*International Journal of Physical Sciences*, vol. 7, pp. 4081–4092, 2012. View at Google Scholar - M. I. Anwar, I. Khan, M. Z. Salleh, A. Hasnain, and S. Sharidan, “Magnetohydrodynamic effects on stagnation-point flow of Nanofluids towards a non-linear stretching sheet,”
*Wulfenia Journal*, vol. 19, pp. 367–383, 2012. View at Google Scholar - W. A. Khan and I. Pop, “Boundary layer flow past a stretching surface in a porous medium saturated by a nanofluid: Brinkman-Forchheimer model,”
*PLoS ONE*, vol. 7, no. 10, Article ID e47031, 2012. View at Publisher · View at Google Scholar - O. D. Makainde, W. A. Khan, and Z. H. Khan, “Buoyancy effects on MHD stagnation point flow and heat transfer of a nanofluid past a convectively heated stretching/shrinking sheet,”
*International Journal of Heat and Mass Transfer*, vol. 62, pp. 526–533, 2013. View at Publisher · View at Google Scholar - S. Nadeem, R. U. Haq, and Z. H. Khan, “Numerical solution of non-Newtonian nanofluid flow over a stretching sheet,”
*Applied Nanoscience*07/s13204-013-0235-8. - A. Aziz and W. A. Khan, “Natural convective boundary layer flow of a nanofluid past a convectively heated vertical plate,”
*International Journal of Thermal Sciences*, vol. 52, no. 1, pp. 83–90, 2012. View at Publisher · View at Google Scholar · View at Scopus - S. Nadeem, R. Mehmood, and N. S. Akbar, “Non-orthogonal stagnation point flow of a nano non-Newtonian fluid towards a stretching surface with heat transfer,”
*International Journal of Heat and Mass Transfer*, vol. 57, pp. 679–689, 2013. View at Publisher · View at Google Scholar - W. A. Khan, A. Aziz, and N. Uddin, “Buongiorno model for nanofluid blasius flow with surface heat and mass fluxes,”
*Journal of Thermophysics and Heat Transfer*, vol. 27, no. 1, pp. 134–141, 2013. View at Publisher · View at Google Scholar - B. C. Sakiadis, “Boundary-layer behavior on continuous solid surfaces: I. Boundary-layer equations for two-dimensional and axisymmetric flow,”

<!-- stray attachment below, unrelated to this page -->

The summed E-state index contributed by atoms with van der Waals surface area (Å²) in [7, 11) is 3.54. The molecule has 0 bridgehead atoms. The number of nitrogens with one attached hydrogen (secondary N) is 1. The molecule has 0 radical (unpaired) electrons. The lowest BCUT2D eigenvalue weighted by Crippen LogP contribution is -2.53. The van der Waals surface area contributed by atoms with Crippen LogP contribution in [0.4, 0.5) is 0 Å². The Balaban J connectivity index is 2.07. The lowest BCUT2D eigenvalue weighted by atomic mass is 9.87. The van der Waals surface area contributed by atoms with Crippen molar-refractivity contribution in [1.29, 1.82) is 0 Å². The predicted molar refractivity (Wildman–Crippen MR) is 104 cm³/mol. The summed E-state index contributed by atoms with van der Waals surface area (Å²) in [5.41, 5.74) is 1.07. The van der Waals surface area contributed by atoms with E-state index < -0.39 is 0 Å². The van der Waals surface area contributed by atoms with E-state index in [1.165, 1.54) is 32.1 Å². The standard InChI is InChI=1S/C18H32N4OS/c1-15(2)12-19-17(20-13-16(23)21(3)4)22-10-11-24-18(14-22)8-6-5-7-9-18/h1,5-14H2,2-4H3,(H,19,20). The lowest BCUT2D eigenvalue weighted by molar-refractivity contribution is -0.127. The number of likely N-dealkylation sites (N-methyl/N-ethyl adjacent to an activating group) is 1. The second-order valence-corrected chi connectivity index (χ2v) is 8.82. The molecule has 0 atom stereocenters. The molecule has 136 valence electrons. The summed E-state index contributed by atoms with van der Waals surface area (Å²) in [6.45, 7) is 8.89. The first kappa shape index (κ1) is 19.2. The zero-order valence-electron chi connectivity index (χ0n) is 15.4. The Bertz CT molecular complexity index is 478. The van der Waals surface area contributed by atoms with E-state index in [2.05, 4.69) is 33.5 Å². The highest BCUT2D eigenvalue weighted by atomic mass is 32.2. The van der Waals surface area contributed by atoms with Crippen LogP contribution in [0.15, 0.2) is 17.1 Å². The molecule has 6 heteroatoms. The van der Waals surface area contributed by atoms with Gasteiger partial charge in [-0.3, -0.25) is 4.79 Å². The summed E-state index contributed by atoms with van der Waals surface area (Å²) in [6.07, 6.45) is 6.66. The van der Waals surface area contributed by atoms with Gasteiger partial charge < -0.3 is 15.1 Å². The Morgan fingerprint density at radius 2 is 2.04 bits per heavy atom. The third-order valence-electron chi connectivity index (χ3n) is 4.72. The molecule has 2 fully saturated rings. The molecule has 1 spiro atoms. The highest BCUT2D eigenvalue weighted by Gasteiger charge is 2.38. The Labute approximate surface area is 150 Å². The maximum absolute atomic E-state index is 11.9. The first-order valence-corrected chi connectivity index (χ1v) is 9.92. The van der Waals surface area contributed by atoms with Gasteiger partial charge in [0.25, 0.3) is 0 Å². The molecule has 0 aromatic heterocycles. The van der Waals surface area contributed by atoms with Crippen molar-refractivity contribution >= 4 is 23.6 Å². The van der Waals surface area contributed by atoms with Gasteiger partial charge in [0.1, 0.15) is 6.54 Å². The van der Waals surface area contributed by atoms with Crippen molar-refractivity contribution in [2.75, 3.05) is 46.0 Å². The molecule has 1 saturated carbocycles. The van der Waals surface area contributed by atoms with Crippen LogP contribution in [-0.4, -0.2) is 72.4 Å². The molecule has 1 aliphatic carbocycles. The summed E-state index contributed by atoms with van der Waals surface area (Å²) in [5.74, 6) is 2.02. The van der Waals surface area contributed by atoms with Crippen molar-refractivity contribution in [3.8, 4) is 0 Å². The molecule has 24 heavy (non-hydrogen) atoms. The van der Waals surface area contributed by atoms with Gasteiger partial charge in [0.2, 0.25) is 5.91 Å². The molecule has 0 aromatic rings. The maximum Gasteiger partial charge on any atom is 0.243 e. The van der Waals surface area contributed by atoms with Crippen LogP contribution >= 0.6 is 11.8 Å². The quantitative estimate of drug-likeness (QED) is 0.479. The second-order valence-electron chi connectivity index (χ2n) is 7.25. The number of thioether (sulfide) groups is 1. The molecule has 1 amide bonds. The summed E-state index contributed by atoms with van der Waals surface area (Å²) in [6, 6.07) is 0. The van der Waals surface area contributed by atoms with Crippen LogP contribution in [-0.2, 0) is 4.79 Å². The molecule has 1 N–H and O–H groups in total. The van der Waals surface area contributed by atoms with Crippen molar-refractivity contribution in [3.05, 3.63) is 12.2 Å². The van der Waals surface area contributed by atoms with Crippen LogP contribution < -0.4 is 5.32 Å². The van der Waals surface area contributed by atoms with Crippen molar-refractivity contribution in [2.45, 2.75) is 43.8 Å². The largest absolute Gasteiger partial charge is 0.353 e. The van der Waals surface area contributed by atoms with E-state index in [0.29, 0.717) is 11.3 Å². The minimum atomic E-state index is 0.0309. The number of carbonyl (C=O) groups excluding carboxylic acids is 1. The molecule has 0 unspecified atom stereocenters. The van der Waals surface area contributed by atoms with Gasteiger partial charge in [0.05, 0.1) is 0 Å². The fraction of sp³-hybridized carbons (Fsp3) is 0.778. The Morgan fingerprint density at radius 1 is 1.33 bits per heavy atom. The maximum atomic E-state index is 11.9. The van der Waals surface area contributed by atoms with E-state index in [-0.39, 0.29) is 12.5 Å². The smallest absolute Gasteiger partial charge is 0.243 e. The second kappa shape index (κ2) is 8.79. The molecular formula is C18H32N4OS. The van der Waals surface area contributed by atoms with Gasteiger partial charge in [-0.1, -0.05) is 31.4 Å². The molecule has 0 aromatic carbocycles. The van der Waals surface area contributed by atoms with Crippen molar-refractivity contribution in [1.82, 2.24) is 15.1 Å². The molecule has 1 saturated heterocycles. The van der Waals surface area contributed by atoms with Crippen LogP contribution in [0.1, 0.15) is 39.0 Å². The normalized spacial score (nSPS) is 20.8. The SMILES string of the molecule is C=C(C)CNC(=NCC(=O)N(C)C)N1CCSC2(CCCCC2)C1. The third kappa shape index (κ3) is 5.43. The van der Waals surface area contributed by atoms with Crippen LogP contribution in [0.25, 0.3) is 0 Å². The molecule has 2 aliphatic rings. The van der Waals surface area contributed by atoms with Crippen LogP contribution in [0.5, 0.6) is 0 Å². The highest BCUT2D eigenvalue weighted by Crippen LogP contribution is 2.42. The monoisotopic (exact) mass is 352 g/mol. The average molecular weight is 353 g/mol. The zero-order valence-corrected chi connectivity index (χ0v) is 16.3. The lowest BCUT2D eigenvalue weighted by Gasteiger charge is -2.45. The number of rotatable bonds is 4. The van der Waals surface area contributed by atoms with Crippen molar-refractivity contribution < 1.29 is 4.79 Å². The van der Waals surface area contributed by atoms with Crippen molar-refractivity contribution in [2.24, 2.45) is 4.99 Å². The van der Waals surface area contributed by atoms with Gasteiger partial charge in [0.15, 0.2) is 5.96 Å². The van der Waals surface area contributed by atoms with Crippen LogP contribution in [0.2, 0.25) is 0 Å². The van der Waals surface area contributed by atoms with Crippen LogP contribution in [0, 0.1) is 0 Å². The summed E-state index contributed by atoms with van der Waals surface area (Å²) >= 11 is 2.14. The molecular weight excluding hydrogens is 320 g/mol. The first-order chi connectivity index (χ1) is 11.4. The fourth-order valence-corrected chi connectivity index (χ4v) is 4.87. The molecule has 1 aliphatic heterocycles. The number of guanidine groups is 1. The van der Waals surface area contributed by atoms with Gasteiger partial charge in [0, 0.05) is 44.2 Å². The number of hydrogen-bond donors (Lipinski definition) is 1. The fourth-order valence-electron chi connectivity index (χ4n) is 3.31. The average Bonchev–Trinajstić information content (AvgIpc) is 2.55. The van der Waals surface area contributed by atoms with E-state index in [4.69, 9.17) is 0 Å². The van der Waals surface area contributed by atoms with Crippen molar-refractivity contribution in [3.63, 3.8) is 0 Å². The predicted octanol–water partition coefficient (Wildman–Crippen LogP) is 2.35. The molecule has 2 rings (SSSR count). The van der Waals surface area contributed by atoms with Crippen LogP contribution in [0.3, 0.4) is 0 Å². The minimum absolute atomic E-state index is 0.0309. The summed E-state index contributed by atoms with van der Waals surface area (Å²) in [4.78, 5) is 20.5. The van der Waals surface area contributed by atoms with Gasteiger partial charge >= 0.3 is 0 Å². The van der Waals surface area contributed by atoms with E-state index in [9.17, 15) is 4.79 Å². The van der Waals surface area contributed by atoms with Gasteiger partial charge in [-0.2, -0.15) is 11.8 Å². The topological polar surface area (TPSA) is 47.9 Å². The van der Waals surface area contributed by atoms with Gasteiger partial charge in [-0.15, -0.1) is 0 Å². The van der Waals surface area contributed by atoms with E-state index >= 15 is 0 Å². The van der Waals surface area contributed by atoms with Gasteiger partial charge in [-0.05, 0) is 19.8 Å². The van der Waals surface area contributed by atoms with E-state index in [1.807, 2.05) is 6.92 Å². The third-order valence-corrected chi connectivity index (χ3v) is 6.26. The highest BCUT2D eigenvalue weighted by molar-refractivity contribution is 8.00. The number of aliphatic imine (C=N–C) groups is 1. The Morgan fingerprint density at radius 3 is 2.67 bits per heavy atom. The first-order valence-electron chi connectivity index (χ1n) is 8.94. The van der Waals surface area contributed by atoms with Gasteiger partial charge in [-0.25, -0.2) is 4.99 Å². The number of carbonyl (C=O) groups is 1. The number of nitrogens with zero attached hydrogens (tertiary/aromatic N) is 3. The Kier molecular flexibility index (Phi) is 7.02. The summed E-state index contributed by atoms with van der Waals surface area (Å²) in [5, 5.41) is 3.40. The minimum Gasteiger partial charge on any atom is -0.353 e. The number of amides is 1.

*AIChE Journal*, vol. 7, pp. 26–28, 1961. View at Publisher · View at Google Scholar - F. K. Tsou, E. M. Sparrow, and R. J. Goldstein, “Flow and heat transfer in the boundary layer on a continuous moving surface,”
*International Journal of Heat and Mass Transfer*, vol. 10, no. 2, pp. 219–235, 1967. View at Publisher · View at Google Scholar · View at Scopus - T. A. Abdelhafez, “Skin friction and heat transfer on a continuous flat surface moving in a parallel free stream,”
*International Journal of Heat and Mass Transfer*, vol. 28, no. 6, pp. 1234–1237, 1985. View at Publisher · View at Google Scholar · View at Scopus - N. Afzal, A. Badaruddin, and A. A. Elgarvi, “Momentum and heat transport on a continuous flat surface moving in a parallel stream,”
*International Journal of Heat and Mass Transfer*, vol. 36, no. 13, pp. 3399–3403, 1993. View at Publisher · View at Google Scholar · View at Zentralblatt MATH · View at Scopus - A. Ishak, R. Nazar, and I. Pop, “The effects of transpiration on the flow and heat transfer over a moving permeable surface in a parallel stream,”
*Chemical Engineering Journal*, vol. 148, no. 1, pp. 63–67, 2009. View at Publisher · View at Google Scholar · View at Scopus - A. Aziz, “A similarity solution for laminar thermal boundary layer over a flat plate with a convective surface boundary condition,”